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‘He didn’t even get to fully turn around’: Friends describe events of Utah teen’s shooting

First Published      Last Updated May 12 2016 08:34 pm

Witnesses describe Saturday’s scene while Salt Lake City police remain mum; victim undergoes more surgery.

Becca Monson was planning to pick up her boyfriend after a night at the movies with their young son when she saw the flashing of police lights.

She picked up the child and ran through the crowd near 200 South and Rio Grande Street, where bystanders were facing off with police after an officer-involved shooting outside a homeless shelter.

Suddenly Monson's friend Selam Mohammad pulled her aside and told her: "It's your man that got shot."

"I was texting him," Monson recalls, crying. "I almost got him, and then he's shot."

Abdullahi Omar Mohamed, 17, was back in surgery Tuesday, three days after his shooting led to a heated confrontation involving about 100 officers who were dispatched to the scene. It also prompted about 500 protesters to take to the streets Monday amid talks between city officials and police reform advocates.

Police and witness accounts differ in their descriptions of events leading to the shooting. Police say Abdullahi Mohamed and another man were using "metal objects" to attack an unarmed victim when officers shot Abdullahi Mohamed.

But Selam Mohammad said the two were fighting each other with pieces of a broken broom — and that Abdullahi Mohamed was fighting in her defense.

Monson said she had dropped off Abdullahi Mohamed and Selam Mohammad on Rio Grande earlier that day so they could visit a friend at the shelter. While they were there, Selam Mohammad said, a man on a bicycle rode up and said something "bashing on" her.

"That's when my friend Abdi asked him what he said ... and the guy got hostile," Selam Mohammad recounted in a talk at Monday's rally. The man was bigger than Abdullahi Mohamed, Selam Mohammad said. Abdullahi Mohamed picked up a broomstick and broke it on a pole, Selam Mohammad said. The unidentified man picked up the other half of the stick and walked into the street, with Abdullahi Mohamed close behind, Selam Mohammad said.

"They started fighting," Selam Mohammad said. "I tried to break it up."

Two Salt Lake City police officers had been called to the area on an unrelated complaint and "were alerted" to the fight, police have said. Selam Mohammad said Abdullahi Mohamed's back was facing the officers when they arrived.

"I turned around, and I seen two police officers already with their guns out," Selam Mohammad said. "They didn't even say anything. The Caucasian male ... dropped his stick. At the same time, the cops said, 'Drop it.'

"I called Abdi's name, and he was turning around to me, but he didn't even get to fully turn around before the cops shot him."

Police, on the other hand, have said officers arrived to find Abdullahi Mohamed and another man "attacking a male victim." The other man dropped his weapon and fled, police confirmed Tuesday.

But when ordered to drop the weapon, police wrote, Abdullahi Mohamed "continued to advance on the victim and was shot by officers."

Interim Chief Mike Brown has declined to discuss the alleged victim, whether he was injured or treated by emergency responders, who he is, his relationship to Abdullahi Mohamed and the other man, or whether he was interviewed.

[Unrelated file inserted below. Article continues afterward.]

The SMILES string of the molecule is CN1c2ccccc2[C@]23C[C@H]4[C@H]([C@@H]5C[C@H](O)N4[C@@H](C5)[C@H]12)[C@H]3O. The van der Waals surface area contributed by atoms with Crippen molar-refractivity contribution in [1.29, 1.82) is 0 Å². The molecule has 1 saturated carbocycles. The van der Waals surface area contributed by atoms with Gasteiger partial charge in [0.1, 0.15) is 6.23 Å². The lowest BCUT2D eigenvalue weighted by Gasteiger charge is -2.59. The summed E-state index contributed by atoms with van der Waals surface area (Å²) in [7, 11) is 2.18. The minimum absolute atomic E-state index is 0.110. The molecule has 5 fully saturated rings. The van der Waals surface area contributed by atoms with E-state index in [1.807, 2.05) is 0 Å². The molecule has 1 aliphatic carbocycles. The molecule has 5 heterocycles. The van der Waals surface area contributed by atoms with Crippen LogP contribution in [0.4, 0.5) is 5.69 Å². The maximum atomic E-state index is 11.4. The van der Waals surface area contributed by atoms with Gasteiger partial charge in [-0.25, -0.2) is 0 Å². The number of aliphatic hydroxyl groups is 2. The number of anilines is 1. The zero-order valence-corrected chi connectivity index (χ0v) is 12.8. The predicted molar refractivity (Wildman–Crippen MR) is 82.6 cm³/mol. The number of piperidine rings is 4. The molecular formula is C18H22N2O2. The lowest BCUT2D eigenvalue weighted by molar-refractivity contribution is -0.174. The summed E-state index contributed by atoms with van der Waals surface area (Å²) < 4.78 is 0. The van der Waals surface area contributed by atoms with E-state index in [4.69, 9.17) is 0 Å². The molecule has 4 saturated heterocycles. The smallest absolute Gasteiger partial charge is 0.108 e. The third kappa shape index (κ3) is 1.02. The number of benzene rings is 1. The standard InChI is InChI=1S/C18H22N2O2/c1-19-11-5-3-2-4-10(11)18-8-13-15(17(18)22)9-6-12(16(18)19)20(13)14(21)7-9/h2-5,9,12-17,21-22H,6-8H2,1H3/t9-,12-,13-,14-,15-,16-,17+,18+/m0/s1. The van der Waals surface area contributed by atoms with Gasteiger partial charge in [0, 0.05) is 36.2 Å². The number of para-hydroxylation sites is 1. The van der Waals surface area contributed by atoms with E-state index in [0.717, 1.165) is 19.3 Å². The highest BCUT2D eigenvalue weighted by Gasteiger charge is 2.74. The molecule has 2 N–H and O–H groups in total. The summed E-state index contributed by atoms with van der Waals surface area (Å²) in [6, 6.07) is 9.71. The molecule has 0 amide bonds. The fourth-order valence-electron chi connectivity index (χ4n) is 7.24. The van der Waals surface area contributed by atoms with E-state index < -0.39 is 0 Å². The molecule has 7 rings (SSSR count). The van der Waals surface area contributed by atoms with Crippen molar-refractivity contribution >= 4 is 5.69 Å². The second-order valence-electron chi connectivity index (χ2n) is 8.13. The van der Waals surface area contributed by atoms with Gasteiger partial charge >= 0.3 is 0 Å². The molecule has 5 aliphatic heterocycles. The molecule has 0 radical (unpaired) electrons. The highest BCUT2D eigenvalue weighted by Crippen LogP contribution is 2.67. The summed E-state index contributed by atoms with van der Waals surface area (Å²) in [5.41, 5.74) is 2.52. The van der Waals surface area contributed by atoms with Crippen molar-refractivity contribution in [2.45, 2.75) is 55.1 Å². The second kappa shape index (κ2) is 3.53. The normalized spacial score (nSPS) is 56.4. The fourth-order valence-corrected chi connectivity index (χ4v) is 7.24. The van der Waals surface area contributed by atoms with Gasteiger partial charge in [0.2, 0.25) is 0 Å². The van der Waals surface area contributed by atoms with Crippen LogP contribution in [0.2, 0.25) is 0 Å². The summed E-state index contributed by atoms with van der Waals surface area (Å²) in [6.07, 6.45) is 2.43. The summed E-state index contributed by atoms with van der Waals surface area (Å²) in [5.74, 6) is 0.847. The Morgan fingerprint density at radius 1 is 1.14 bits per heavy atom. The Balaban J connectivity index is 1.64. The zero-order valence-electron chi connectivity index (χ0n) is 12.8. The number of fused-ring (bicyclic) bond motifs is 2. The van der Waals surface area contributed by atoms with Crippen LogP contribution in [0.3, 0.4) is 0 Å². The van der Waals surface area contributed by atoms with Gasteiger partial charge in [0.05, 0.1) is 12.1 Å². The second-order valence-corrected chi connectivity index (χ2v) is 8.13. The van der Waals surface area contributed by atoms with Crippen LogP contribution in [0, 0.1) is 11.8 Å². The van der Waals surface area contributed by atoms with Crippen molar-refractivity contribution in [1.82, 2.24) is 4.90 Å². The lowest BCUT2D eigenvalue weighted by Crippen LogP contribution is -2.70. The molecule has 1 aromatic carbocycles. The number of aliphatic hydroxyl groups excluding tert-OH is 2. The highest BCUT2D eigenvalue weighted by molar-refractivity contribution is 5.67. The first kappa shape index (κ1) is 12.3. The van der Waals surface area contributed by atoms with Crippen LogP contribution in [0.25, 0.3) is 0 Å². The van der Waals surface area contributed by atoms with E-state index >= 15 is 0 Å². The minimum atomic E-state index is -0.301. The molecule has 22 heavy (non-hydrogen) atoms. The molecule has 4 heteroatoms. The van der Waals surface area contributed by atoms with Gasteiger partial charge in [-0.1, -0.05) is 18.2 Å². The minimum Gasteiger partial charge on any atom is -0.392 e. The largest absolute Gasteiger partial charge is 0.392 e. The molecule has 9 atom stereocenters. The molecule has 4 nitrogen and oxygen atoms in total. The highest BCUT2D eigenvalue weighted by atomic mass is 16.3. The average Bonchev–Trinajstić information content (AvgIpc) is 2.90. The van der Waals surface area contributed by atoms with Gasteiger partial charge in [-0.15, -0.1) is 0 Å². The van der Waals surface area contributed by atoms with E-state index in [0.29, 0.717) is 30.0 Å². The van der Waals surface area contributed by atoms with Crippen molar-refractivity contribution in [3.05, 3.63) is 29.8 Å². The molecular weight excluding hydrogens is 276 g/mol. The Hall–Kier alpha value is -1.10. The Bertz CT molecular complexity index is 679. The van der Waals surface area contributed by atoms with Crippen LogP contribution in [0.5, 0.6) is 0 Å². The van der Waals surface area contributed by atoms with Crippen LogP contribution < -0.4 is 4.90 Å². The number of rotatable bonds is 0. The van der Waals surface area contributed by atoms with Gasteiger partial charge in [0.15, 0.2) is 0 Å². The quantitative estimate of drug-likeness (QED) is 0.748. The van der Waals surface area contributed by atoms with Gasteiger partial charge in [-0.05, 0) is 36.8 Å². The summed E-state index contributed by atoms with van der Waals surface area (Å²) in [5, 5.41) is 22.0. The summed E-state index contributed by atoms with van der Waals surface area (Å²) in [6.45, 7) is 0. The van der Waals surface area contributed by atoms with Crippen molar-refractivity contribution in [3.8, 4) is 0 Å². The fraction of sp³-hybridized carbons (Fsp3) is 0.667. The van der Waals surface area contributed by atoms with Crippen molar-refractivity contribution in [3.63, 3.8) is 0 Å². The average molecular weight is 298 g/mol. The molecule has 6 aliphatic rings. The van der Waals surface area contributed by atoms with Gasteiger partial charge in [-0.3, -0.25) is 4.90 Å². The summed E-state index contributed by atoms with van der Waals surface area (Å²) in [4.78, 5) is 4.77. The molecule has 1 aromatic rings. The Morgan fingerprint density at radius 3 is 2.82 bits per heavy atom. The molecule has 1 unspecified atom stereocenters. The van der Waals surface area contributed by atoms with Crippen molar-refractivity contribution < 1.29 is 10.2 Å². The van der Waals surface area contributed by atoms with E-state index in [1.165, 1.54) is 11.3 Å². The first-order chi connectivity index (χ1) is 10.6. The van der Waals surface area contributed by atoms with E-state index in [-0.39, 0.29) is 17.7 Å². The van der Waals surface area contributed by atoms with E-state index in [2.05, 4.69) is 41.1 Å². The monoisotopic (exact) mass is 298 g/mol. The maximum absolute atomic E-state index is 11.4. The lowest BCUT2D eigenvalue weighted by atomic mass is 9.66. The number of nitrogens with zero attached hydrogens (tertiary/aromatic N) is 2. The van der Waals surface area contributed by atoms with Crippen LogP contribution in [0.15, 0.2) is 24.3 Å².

Brown also would not identify the officers who shot Abdullahi Mohamed or say how long they had been employees of the department.

The department on Tuesday did not answer The Tribune's request for expedited release of dispatch recordings from Saturday night, and police have declined to release footage from the officers' body cameras.

Throughout the week, city officials have stressed their commitment to transparency. But members of Abdullahi Mohamed's family said withholding the body camera footage does not support that goal.

"We're waiting on the video and to hear what happened," said Abdullahi Mohamed's cousin Muslima Aden. "I think we have a right to see that video because we are his family. What is there to hide?"

Brown met with Aden and other family members on Sunday, escorting Abdullahi Mohamed's mother to the boy's hospital bed.

"He was crying and apologizing," Aden said. "But 'sorry' doesn't fix anything. 'Sorry' doesn't change the fact that he got shot three times."

The family has not been allowed to visit again, Aden said, but they have learned his condition has stabilized.

Abdullahi Mohamed and Aden spent their early childhood with their Somali families in a refugee camp in Kenya, Aden recalled.

"There wasn't enough food for the family," she said. "No good shelter and medicine." Water was available for one hour every day.

They moved to Utah when Abdullahi Mohamed was 6. Aden describes him as "a great person" who struggles with anxiety and a "bad past."

Monson said their son is 4, and Abdullahi Mohamed moves between their home in West Valley City and his family's in Salt Lake City.

"My son has been through tragedy," Monson said. "Our boy's getting hurt. I'm getting hurt."

Unified Police are investigating the shooting alongside internal affairs and training units for Salt Lake City police, a civilian review board and the Salt Lake County district attorney's office. The city's Human Rights Commission planned a "community listening session" to discuss the shooting at 7 p.m. Wednesday in the Marmalade Library Branch, 280 W. 500 North. More than 200 protesters have said they will attend a "pack-in" of the Salt Lake City Council meeting March 15.

Meanwhile, another person was shot Tuesday night by police in West Valley City. Investigators did not know the man's condition as of press time.

ealberty@sltrib.com Twitter: @erinalberty